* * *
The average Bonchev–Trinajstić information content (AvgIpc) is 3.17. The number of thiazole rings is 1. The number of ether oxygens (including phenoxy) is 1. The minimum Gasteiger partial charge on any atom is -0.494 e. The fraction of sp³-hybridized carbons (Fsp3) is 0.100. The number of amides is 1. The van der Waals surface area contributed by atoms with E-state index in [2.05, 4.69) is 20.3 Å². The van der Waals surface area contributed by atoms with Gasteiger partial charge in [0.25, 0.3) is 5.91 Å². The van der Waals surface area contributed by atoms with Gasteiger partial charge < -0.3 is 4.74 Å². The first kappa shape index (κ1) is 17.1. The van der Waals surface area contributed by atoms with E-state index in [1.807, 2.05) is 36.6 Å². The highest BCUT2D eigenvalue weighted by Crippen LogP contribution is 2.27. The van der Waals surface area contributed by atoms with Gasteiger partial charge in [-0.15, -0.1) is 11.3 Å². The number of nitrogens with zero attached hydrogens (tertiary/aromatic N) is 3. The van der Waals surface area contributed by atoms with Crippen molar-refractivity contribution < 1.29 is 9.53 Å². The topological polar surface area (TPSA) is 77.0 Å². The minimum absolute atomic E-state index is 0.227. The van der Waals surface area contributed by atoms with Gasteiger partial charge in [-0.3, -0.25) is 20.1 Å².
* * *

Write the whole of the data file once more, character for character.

The average Bonchev–Trinajstić information content (AvgIpc) is 3.17. The number of thiazole rings is 1. The number of ether oxygens (including phenoxy) is 1. The minimum Gasteiger partial charge on any atom is -0.494 e. The fraction of sp³-hybridized carbons (Fsp3) is 0.100. The number of amides is 1. The van der Waals surface area contributed by atoms with E-state index in [2.05, 4.69) is 20.3 Å². The van der Waals surface area contributed by atoms with Gasteiger partial charge in [0.25, 0.3) is 5.91 Å². The van der Waals surface area contributed by atoms with Gasteiger partial charge < -0.3 is 4.74 Å². The first kappa shape index (κ1) is 17.1. The van der Waals surface area contributed by atoms with E-state index in [1.807, 2.05) is 36.6 Å². The highest BCUT2D eigenvalue weighted by Crippen LogP contribution is 2.27. The van der Waals surface area contributed by atoms with Gasteiger partial charge in [-0.15, -0.1) is 11.3 Å². The number of nitrogens with zero attached hydrogens (tertiary/aromatic N) is 3. The van der Waals surface area contributed by atoms with Crippen molar-refractivity contribution < 1.29 is 9.53 Å². The topological polar surface area (TPSA) is 77.0 Å². The minimum absolute atomic E-state index is 0.227. The van der Waals surface area contributed by atoms with Gasteiger partial charge in [-0.3, -0.25) is 20.1 Å².